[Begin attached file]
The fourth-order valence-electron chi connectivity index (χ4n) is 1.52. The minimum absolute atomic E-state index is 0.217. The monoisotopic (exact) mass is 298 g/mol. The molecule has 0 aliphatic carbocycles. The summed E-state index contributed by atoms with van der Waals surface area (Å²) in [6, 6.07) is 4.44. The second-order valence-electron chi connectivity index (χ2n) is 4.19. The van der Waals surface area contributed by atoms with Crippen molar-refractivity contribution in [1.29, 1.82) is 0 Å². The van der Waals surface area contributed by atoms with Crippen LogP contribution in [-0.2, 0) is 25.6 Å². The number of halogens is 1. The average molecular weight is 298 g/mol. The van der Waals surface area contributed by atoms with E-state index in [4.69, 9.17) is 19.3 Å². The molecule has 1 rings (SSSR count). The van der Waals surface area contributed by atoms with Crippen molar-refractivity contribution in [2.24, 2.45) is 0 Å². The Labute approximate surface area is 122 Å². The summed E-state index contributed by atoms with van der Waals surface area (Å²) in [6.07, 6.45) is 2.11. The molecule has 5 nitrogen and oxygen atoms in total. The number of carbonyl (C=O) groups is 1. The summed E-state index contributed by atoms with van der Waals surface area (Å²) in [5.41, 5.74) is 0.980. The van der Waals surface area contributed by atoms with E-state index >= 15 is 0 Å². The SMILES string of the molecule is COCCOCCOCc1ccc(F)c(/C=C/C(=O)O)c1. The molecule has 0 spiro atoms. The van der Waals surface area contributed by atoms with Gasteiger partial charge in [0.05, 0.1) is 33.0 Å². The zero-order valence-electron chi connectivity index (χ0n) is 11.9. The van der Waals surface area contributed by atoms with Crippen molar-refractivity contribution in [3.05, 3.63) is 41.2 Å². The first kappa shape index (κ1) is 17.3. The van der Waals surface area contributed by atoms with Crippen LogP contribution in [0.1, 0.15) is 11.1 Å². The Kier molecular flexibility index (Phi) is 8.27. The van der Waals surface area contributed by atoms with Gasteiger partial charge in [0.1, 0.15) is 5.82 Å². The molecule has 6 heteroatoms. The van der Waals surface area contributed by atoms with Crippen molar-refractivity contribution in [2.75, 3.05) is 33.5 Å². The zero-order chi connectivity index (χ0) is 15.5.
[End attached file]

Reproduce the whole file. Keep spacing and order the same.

The fourth-order valence-electron chi connectivity index (χ4n) is 1.52. The minimum absolute atomic E-state index is 0.217. The monoisotopic (exact) mass is 298 g/mol. The molecule has 0 aliphatic carbocycles. The summed E-state index contributed by atoms with van der Waals surface area (Å²) in [6, 6.07) is 4.44. The second-order valence-electron chi connectivity index (χ2n) is 4.19. The van der Waals surface area contributed by atoms with Crippen molar-refractivity contribution in [1.29, 1.82) is 0 Å². The van der Waals surface area contributed by atoms with Crippen LogP contribution in [-0.2, 0) is 25.6 Å². The number of halogens is 1. The average molecular weight is 298 g/mol. The van der Waals surface area contributed by atoms with E-state index in [4.69, 9.17) is 19.3 Å². The molecule has 1 rings (SSSR count). The van der Waals surface area contributed by atoms with Crippen molar-refractivity contribution in [2.24, 2.45) is 0 Å². The Labute approximate surface area is 122 Å². The summed E-state index contributed by atoms with van der Waals surface area (Å²) in [6.07, 6.45) is 2.11. The molecule has 5 nitrogen and oxygen atoms in total. The number of carbonyl (C=O) groups is 1. The summed E-state index contributed by atoms with van der Waals surface area (Å²) in [5.41, 5.74) is 0.980. The van der Waals surface area contributed by atoms with E-state index >= 15 is 0 Å². The SMILES string of the molecule is COCCOCCOCc1ccc(F)c(/C=C/C(=O)O)c1. The molecule has 0 spiro atoms. The van der Waals surface area contributed by atoms with Gasteiger partial charge in [0.05, 0.1) is 33.0 Å². The zero-order valence-electron chi connectivity index (χ0n) is 11.9. The van der Waals surface area contributed by atoms with Crippen molar-refractivity contribution in [3.05, 3.63) is 41.2 Å². The first kappa shape index (κ1) is 17.3. The van der Waals surface area contributed by atoms with Crippen LogP contribution in [0.1, 0.15) is 11.1 Å². The Kier molecular flexibility index (Phi) is 8.27. The van der Waals surface area contributed by atoms with Gasteiger partial charge in [0.1, 0.15) is 5.82 Å². The molecule has 6 heteroatoms. The van der Waals surface area contributed by atoms with Crippen molar-refractivity contribution in [2.75, 3.05) is 33.5 Å². The zero-order chi connectivity index (χ0) is 15.5.